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M. Harissi-Dagher, M. Aroichane; Congenital Fibrosis of the Extra-ocular Muscles with Brainstem Abnormalities: A Novel Finding . Invest. Ophthalmol. Vis. Sci. 2003;44(13):1941.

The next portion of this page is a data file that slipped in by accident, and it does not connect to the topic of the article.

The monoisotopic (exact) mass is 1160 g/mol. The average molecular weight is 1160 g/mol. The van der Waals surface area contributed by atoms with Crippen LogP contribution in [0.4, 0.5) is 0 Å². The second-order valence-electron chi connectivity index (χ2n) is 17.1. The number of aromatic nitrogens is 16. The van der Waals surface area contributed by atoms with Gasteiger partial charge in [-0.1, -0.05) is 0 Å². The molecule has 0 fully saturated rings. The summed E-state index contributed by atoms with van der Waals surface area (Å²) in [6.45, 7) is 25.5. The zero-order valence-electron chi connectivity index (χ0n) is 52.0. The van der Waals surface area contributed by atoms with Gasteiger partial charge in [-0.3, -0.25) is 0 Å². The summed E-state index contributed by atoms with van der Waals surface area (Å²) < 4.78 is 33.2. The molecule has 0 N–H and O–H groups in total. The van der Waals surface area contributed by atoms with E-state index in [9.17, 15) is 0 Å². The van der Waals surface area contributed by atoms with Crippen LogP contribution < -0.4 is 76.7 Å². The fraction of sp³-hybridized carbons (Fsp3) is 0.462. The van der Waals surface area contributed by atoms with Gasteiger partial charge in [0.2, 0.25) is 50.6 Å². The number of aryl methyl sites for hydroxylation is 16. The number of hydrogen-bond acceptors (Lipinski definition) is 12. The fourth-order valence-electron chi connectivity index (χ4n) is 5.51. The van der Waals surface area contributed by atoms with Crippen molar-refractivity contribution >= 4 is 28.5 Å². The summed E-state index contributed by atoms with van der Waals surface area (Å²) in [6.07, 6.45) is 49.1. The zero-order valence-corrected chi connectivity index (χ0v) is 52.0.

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Purpose: Congenital fibrosis syndrome is a rare group of congenital anomalies of the extra-ocular muscles characterized by replacement of the muscles by fibrous tissue. We describe three cases of children, different from any previously reported, with congenital fibrosis of the extra-ocular muscles and associated brainstem abnormalities. Methods: Retrospective case review of three patients with congenital fibrosis of the extra-ocular muscles and brainstem abnormalities followed in neuro-ophthalmology. Clinical ophthalmologic evaluation, radiological exams, and intra-operative findings of the three patients are presented. Results: Three children with unremarkable peri-natal history presented from birth with a non-progessive ocular motility disorder. Their disorder was characterized by restrictive external ophthalmoplegia, strabismus, ptosis and amblyopia. Forced duction tests were positive intra-operatively. Computed tomography and magnetic resonance imaging studies revealed midbrain and pons atrophy. Orbital imaging, however, was within normal limits. Conclusions: The coexistence of congenital ocular fibrosis and brainstem abnormalities demonstrated on radiological exams raises the possibility that the ocular condition may be secondary to a neurological disease process occurring prior to birth. Both neuropathologic and genetic studies have been reported that support the hypothesis that congenital ocular fibrosis results from aberrant development of motor nuclei in the midbrain and pons. Our study re-enforces this hypothesis by providing macroscopic radiological evidence of brainstem anomalies.
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